Fishermen see ocean energy plans as a threat

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[Commercial fishing and charter boats are a major economic engine at the shore and owners are concerned about the impact of plans for ocean-based energy production. PHOTO BY RYAN WELSH]

POINT PLEASANT BEACH — It seems everyone wants a piece of the ocean for energy generation — whether it be fossil fuels or clean energy.

But there is one group that has historically used the ocean to power their own lives.

“There is no win for us here if either of these plans go through, it’s not good if it’s windmills or oil wells, it’s not good for the fishing industry,” said Jim Lovgren, director of the Fisherman’s Dock Cooperative on Channel Drive.

More and more, Mr. Lovgren is seeing his fishing grounds become a battleground for the energy revolution, as propositions to build windmills and drill for oil and natural gas in the ocean make their way through federal and state agencies.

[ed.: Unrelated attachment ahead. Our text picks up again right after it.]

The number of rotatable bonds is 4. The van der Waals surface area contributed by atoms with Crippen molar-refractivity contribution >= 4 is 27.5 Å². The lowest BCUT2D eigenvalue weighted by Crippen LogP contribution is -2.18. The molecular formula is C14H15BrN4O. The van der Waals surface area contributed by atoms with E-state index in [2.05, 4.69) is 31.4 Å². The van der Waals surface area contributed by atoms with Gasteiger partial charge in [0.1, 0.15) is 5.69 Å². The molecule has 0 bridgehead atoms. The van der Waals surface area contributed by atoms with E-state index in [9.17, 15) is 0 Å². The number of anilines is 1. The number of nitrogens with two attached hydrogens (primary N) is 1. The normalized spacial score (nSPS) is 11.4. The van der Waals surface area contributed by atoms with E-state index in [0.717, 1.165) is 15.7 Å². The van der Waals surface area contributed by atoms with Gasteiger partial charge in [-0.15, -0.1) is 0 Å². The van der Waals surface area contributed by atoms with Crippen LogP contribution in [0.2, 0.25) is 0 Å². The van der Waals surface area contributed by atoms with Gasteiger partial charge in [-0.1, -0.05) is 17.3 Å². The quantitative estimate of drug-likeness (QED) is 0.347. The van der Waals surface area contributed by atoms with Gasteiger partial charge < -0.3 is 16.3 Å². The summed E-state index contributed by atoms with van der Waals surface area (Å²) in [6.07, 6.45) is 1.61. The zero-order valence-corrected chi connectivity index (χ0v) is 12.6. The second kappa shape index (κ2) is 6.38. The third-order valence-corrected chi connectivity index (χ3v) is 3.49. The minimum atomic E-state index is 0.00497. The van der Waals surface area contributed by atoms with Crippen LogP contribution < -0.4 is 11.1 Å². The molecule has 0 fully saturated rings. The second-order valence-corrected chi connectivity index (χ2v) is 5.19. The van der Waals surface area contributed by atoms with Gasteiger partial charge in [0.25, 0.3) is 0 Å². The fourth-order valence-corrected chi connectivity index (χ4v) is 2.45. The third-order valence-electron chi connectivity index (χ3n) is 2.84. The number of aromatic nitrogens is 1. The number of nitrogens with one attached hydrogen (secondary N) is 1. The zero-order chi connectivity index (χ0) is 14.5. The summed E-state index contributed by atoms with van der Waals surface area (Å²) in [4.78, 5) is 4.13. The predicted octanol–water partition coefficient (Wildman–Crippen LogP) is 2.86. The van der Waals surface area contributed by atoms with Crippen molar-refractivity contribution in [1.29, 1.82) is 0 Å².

When fishermen started immigrating to the U.S., Mr. Lovgren, whose grandfather was a lifelong fisherman who came to New Jersey from Sweden after the first World War, said they lacked one thing that other immigrants took for granted.

“When people immigrated here to this country, they had the ability to buy land and that was their land,” Mr. Lovgren said.

“There were fishermen that came here, too, or they became fishermen once they were here, but they were never able to buy the water that those fish were in.”

The area along what is known as the New York Bight has been slated for offshore wind farms.

Last year the Bureau of Ocean and Energy Management [BOEM] granted a lease for 79,000 acres of sea off the coast of New Jersey and Long Island.

According to the lease agreement, the project will seek to “generate energy using wind turbine generators.”

For more on this story, read The Ocean Star—on newsstands Friday or online in our e-Edition.